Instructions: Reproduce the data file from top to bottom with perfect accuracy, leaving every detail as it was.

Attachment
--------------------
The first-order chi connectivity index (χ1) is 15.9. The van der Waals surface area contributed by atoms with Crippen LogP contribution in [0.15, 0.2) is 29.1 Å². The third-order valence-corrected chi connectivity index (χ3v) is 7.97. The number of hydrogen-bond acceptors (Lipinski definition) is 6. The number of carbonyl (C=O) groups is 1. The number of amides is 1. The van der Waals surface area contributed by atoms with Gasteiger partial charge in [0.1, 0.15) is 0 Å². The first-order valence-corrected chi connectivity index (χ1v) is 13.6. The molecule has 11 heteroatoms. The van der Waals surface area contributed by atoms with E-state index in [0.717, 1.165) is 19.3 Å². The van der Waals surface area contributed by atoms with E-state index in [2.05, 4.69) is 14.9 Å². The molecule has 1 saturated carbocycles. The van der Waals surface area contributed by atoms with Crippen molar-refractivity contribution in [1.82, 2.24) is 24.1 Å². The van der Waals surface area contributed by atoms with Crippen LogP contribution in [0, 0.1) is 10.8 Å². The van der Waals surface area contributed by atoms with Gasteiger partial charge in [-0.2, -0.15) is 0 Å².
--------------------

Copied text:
The first-order chi connectivity index (χ1) is 15.9. The van der Waals surface area contributed by atoms with Crippen LogP contribution in [0.15, 0.2) is 29.1 Å². The third-order valence-corrected chi connectivity index (χ3v) is 7.97. The number of hydrogen-bond acceptors (Lipinski definition) is 6. The number of carbonyl (C=O) groups is 1. The number of amides is 1. The van der Waals surface area contributed by atoms with Gasteiger partial charge in [0.1, 0.15) is 0 Å². The first-order valence-corrected chi connectivity index (χ1v) is 13.6. The molecule has 11 heteroatoms. The van der Waals surface area contributed by atoms with E-state index in [0.717, 1.165) is 19.3 Å². The van der Waals surface area contributed by atoms with E-state index in [2.05, 4.69) is 14.9 Å². The molecule has 1 saturated carbocycles. The van der Waals surface area contributed by atoms with Crippen molar-refractivity contribution in [1.82, 2.24) is 24.1 Å². The van der Waals surface area contributed by atoms with Crippen LogP contribution in [0, 0.1) is 10.8 Å². The van der Waals surface area contributed by atoms with Gasteiger partial charge in [-0.2, -0.15) is 0 Å².